Australian author Pip Drysdale talks to us about The Paris Affair

Reading Time: 17 minutes

The Paris Affair is Australian author Pip Drysdale’s third novel. We had a chat to Pip Drysdale about the novel, writing, acting and more. Below you’ll find a transcription of our telephone call.

The Paris Affair Pip Drysdale Cover image


What inspired you to write The Paris Affair?

It was like a number of things. I really wanted to write about from the perspective of a character who didn’t want love because my other two characters very definitely did want love and marriage and kids and stuff. So, I wanted to write a different kind of character. And I thought it was really interesting to put a philophobe, which is essentially what Harper is, in the city of love, so someone who doesn’t want love or doesn’t believe in love in the city of love.


I really wanted to make her fascinated by true crime because I know that I am and I feel like a lot of women and I feel like part of the reason that we’re so fascinated by them is because the world can be a dangerous place and you will pick up tips and tricks from it and a little red flag. So, I’m like, “Oh God. I didn’t think that a guy would think of doing that. I better just be careful of that.


I wanted that to play into it and I wanted to test the bounds of it, like I was wanted to write a character who saw all of society scripts and narratives for women. And she knows she’s cool with everyone else doing it. But it’s not for her and I’m not good with that, you know, and I wanted her to be really unapologetic about that.


Instead of the way that it usually is women, if we do things our own way, we have to issue a whole heap of disclaimers and apologies and all “I’m really sorry. It’s just not for me.”  And you have to be really sweet about it. I want to try the character which she was allowed to be exactly who she was, and unapologetic in the way that a man can be.


And I wanted to put it in Paris because I had Paris very much on the brain at the time and I’ve spent a lot of time in Paris. And I’ve always been interested in these really postcard perfect spots of Paris. But I found that once I’m there beyond the week I started noticing the cracks in the veneer and I wanted to bring that up. You know, less than amazing things can happen in these postcard perfect parts of Paris, right? So, it all kind of came together to be the story.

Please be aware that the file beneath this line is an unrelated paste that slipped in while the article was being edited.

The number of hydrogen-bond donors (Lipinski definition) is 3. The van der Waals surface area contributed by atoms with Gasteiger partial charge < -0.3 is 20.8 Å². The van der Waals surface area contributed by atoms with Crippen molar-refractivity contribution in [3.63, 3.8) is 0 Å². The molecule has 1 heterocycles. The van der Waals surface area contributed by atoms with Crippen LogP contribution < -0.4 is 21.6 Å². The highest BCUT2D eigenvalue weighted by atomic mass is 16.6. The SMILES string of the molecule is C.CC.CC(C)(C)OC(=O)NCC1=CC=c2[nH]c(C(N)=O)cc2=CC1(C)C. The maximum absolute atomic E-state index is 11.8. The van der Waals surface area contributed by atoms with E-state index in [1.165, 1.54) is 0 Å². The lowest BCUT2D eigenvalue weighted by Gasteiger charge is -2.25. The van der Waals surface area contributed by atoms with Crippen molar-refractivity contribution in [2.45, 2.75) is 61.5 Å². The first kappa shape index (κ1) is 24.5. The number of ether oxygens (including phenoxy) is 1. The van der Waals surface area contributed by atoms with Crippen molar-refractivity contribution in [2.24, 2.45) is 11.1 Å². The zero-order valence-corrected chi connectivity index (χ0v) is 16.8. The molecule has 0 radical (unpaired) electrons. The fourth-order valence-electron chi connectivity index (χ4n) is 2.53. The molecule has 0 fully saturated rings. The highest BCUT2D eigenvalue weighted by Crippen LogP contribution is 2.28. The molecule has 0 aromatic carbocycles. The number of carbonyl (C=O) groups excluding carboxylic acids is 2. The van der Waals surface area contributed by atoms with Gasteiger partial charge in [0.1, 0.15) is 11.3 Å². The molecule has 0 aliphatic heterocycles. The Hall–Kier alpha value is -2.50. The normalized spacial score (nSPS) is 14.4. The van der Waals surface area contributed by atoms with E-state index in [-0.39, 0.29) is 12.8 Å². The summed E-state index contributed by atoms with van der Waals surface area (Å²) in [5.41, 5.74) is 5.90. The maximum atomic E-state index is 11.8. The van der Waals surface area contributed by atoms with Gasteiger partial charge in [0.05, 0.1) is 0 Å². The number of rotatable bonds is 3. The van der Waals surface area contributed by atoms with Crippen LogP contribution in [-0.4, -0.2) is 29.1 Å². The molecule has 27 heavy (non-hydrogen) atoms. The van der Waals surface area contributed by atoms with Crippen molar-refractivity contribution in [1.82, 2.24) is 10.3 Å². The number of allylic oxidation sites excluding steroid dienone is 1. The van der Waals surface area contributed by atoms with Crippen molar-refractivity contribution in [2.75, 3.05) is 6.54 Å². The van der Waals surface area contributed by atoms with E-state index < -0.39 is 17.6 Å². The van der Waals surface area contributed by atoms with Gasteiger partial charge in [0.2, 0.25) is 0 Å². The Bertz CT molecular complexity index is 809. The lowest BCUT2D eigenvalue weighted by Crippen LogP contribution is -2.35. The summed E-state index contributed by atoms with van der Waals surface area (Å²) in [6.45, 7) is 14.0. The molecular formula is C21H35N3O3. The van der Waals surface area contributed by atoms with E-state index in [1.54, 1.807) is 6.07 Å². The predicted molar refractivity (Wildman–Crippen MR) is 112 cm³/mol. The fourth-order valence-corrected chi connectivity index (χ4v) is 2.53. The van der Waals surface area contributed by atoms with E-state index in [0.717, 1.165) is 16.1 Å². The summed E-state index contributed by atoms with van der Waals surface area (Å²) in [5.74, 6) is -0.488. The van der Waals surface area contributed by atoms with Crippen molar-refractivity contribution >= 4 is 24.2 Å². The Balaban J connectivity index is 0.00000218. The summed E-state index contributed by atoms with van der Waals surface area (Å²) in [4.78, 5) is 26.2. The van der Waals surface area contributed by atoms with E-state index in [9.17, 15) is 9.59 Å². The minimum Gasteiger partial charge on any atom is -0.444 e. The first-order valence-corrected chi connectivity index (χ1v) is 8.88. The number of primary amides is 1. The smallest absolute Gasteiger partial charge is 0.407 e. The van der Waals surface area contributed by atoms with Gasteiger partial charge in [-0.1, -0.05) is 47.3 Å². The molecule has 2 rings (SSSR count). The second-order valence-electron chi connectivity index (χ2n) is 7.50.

I was going to ask you why you set The Paris Affair in Paris and whether it was just because of that juxtaposition of the city of love and someone in the city of love that just doesn’t want isn’t looking for or interested in it.

It was a little bit that. I really enjoy like French cinema and I really love French thrillers. And I kind of wanted to draw on that a little bit. So you see what I mean? I’ve got all these different stimuli that make me want to write that story.


That’s the thing. The story that unfolds in The Paris Affair could take place in any city.

Yeah, totally. What did become quite interesting was once I started writing it and I started really investigating how the French authorities investigate missing people, I discovered that actually France was the perfect place for it because they don’t investigate missing people unless you’re a minor or unless there’s obvious signs of foul play.


So, if I’d known that going in, that would have made me want to write it in France anyway. That was one of those wonderful, serendipitous moments that happened when you write novels where you just realise subconsciously there’s this reason you want to do it but you don’t know what that is until it reveals itself.


Yeah. It’s quite disturbing that that’s the case, that they don’t investigate unless things like, you know, are really obvious, like a trail of blood, for example!

I know that they don’t even check the DNA.


The French authorities are very, very lax in some respects [apologies to my French readers].

Good if you want to run away from your family. Not so good if you get caught by a bad guy!



What kind of research did you do for The Paris Affair?

I went and lived there. I mean I’ve been over to Paris a few times. The last time I went there for almost three months, and I actually lived in the apartment that Harper was living in and travelled her route to work a few times on the Metro so I could get a feel for it, took a lot of dodgy video and photos.


And, you know, I just spent time getting it into my brain, you know, where she lives, how many stairs and, you know, all sorts of bits and pieces and exactly what you can see out of the window and a lot of that information – a lot of my research, photography and stuff is up on Harper’s Instagram page, which is New.GirlinParis – I made an Instagram page for her.